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Advocacy in action with AIDSWatch

AIDSWatch 2024 cohort pictured Each year AIDS United brings together hundreds of people living with HIV and their allies in Washington DC to learn about the latest policy issues messaging strategy and advocacy tactics
via AIDS United

As the fight for health, rights, and recognition rages on, AIDSWatch remains the nation's largest event for HIV advocacy and building a community around those living with and vulnerable to HIV.

Nearly a month ago, we gathered for the culmination of AIDSWatch, the nation's oldest and largest HIV advocacy event. We were immersed in plenaries, discussions, and workshops, and 500 advocates from 35 states did over 240 meetings with Congress in one day! As a health advocate and a Black man living with HIV, I feel an immense sense of pride reflecting on the critical moments our community shared.

It may seem stereotypical, but as a gay man, I took delight in curating my attire, draped in red, white, and blue, to affirm a simple truth: we are Americans, too.

Amidst the crowd's fervor, an advocate started a spontaneous singing of "God Bless America" that grew to a chorus of proud voices. Indeed, may God bless us all, for we stand at the precipice of a pivotal moment in our democracy.

And it's a pivotal moment for the lives, rights, and health of people living with and vulnerable to HIV.

The HIV community possesses a unique perspective on the value of democracy. Our health, rights, and lives hinge upon its preservation. Yet, these fundamental pillars are under siege this election year. As Americans, we understand the power of our vote and our expectations that those we elect do their duty to uphold our rights, health, and well-being.

I've been honored to speak to millions on television and radio, deliver hundreds of keynote addresses, sermons, and presentations, and contribute to numerous conferences worldwide. However, these audiences are different from the passionate advocates at AIDSWATCH. I know our resilience.

Living with HIV for four decades, I buried a partner from AIDS years ago and have spent over 30 years living alongside my husband, Bill. I'm deeply fueled by our people's history and achievements over the years. Collaborating daily with the dedicated team at AIDS United, members, and grantees continues to be both a privilege and a driving force in my life's work.

I've dedicated myself to advocating for our communities and advancing HIV/AIDS policies and programs on national and international levels. In my current work on the Presidential Advisory Council on HIV/AIDS (PACHA), the Scientific Advisory Board for PEPFAR, and as chair of the board of Funders Concerned About AIDS (FCAA), I know that collaboration between the community, funders, and policymakers is vital to progress in this fight against HIV/AIDS.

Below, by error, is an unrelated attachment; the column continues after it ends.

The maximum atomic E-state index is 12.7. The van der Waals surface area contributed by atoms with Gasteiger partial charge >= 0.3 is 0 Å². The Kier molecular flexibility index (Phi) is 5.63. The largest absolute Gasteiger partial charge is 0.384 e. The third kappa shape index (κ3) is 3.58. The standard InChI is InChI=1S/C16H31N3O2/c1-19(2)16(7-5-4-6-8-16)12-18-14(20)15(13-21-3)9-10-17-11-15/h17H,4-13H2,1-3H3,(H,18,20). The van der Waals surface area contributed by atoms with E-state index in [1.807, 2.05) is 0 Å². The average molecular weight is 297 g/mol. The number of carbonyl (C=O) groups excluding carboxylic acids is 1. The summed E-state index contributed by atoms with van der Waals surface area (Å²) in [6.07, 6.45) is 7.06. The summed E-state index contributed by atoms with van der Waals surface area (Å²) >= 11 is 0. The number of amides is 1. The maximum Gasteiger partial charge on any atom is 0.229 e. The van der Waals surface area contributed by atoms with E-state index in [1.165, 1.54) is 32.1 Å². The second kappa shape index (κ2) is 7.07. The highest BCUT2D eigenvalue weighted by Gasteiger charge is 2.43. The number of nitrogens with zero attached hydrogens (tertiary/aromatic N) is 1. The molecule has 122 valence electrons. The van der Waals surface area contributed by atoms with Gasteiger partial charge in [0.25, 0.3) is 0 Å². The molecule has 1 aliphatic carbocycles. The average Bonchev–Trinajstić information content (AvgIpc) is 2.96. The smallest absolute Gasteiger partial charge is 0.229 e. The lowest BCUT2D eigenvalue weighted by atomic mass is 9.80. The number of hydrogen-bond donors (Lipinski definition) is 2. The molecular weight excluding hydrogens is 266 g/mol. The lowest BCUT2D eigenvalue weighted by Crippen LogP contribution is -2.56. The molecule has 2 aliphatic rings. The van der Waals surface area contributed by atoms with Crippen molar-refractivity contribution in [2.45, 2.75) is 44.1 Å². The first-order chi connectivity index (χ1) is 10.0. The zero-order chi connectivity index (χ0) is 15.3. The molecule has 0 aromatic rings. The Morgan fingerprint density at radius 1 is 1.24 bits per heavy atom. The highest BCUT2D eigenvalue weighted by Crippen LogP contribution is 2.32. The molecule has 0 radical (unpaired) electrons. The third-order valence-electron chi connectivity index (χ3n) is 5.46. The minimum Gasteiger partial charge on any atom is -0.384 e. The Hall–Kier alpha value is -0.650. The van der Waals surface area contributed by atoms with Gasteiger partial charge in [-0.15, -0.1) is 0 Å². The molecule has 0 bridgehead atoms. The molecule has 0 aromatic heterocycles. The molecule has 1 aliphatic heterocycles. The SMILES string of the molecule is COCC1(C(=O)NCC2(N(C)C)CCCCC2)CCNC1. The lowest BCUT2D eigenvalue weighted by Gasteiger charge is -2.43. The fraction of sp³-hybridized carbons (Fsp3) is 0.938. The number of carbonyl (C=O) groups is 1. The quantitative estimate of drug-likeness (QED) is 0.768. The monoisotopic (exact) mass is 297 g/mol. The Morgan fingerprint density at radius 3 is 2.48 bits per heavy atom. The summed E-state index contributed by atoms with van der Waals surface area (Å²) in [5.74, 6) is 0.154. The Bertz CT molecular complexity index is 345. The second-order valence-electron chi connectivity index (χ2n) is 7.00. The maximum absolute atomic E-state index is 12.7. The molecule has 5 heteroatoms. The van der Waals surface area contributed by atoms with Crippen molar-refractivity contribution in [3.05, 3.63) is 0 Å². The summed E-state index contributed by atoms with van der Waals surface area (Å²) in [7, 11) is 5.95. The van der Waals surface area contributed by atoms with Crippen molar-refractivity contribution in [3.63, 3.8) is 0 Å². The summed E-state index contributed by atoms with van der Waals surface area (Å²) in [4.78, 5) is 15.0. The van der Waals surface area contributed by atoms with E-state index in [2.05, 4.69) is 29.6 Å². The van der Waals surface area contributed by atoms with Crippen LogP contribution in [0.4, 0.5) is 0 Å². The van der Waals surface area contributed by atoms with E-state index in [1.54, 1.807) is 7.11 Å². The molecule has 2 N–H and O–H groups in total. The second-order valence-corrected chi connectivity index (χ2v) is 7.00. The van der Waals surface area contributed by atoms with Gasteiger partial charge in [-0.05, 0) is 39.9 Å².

But what truly makes a meaningful difference for policymakers is seeing the faces and hearing the stories of people like me and others living with and vulnerable to HIV/AIDS. Our experiences must inspire and guide efforts to enact policies and appropriate funds at the federal and state levels that make a difference in the HIV epidemic.

AIDSWatch serves as a clarion call to action. It compels us to remind our representatives in Congress of their duty to stand with us, champion our cause, and resist those seeking to deny our rights and erode our progress.

Our journey is fraught with triumphs and tribulations. We celebrate the strides in ending the epidemic but acknowledge the persistent disparities. The decline in new HIV transmissions is cause for optimism, yet it falls short of what it needs to be for people of color, people in the South, and LGBTQ+ communities.

Viral suppression rates continue to rise, thanks partly to programs like the Ryan White program. However, access to PrEP and awareness of U=U remain insufficient, particularly among communities of color and marginalized groups.

As we ventured to Capitol Hill this year, we carried the memories of those we loved and lost. Equally, the impactful efforts of fearsome advocates like Dr. Ada Adimora, Cecilia Gentili, and Hydeia Broadbent. Their legacy fuels our determination to advocate for change.

In the wake of AIDSWatch, our message to Congress remains clear: we demand action to preserve and protect our democracy, our lives, our health, and our rights. Because, at our core, we are Americans, too.

As we look ahead, let us seize this moment to create meaningful change. Let us unite in our shared pursuit of equality, justice, and dignity.

God bless us, America. Together, we shall prevail.

Jesse Milan, Jr., JD is a tireless community advocate and recognized national and international expert on HIV/AIDS policies and programs. Jesse Milan serves as the President and CEO of AIDS United, a national organization committed to ending the HIV epidemic in the United States by 2030. Learn more at www.aidsunited.org.

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